Rakha Hassan, a member of the Egyptian Council for Foreign Affairs, told Al-Monitor by phone that Cairo's participation in the Manama conference is a major political setback.

In an effort to keep the deal from being rejected, "The US and Egypt agreed to cancel the naturalization and land-exchange clause stipulating that part of the northern Sinai would be given to the Palestinians," he said.

Hassan added that Egypt's attendance could create a political impasse with both the Palestinian Authority (PA) and the Palestinian people.

He said that boiling down the Palestinian cause to an economic crisis deals a blow to its political goal, and said Egypt should have joined the international boycott of the conference, especially when the United States is increasing its attempts at imposing a fait accompli for Israel.

“When the US recognizes Jerusalem as the capital of Israel and cuts off the UNRWA funding, and then Egypt decides to attend this conference, this infers that Egypt is abandoning Palestine and weakening the Palestinian resistance,” Hassan said.

In April 2017, Sisi vowed to support US President Donald Trump’s effort to “find a solution to the problem of the century in the 'deal of the century,' ” as the plan was dubbed by the United States. Hassan pointed out that at that time, Sisi hadn't consulted with Egyptian politicians and diplomats, weakening the Egyptian political approach and affecting the Egyptian national interest. The results, Hassan said, will be disastrous for Palestinians.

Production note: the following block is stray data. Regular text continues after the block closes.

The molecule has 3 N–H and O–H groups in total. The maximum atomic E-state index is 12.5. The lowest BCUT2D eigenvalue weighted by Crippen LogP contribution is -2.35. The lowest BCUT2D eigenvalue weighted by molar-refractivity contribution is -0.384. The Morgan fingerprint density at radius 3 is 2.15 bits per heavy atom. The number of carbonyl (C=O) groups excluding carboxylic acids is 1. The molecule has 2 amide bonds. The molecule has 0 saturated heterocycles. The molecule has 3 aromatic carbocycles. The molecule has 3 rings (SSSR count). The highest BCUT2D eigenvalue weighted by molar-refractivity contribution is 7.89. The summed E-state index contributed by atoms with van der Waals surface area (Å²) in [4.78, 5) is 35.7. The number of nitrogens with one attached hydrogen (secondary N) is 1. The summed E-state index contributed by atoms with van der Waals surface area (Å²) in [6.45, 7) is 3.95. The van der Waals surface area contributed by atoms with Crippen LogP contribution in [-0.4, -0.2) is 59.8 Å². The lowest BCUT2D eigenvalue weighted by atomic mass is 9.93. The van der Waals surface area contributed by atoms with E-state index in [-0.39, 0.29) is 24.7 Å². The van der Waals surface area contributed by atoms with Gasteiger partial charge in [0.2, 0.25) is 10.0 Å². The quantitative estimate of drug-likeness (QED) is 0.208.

Mohamed Orabi, chairman of the Egyptian parliament's Foreign Relations Committee, told Al-Monitor, “Egypt is participating in the conference to see what will happen, but this doesn't mean Cairo supports the US approach.” Orabi, who previously served as Egyptian foreign minister, said Egypt will not accept foreign parties imposing plans on Palestinians.

Azzam al-Ahmad, a Fatah Central Committee member, said June 11 that Egypt and Jordan have special relations with the United States, and that Fatah can't judge them for attending without knowing all the circumstances. He made it clear, however, that he hopes other Arab countries won't participate.

Hazem Abu Shanab, a Cairo-based member of the Fatah Revolutionary Council, told Al-Monitor that his country opposes any Arab participation in this workshop and doesn't understand why Arabs are taking part. In his opinion, participation in this conference infers support for both the extreme position of Israeli rulers against the Palestinians and Washington's bias toward Israel at the expense of Palestinian rights.

Abu Shanab said Fatah is greatly concerned by the potential repercussions of Arab participation in the conference, and the movement rejects the workshop altogether.

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Albaraa Abdullah is an Egyptian journalist based in Cairo. He graduated with a degree in mass communications from October 6 University in 2015, and has worked for ONtvLive as an editor. On Facebook Albaraa Abdullah and Twitter @AlbraaAbdullah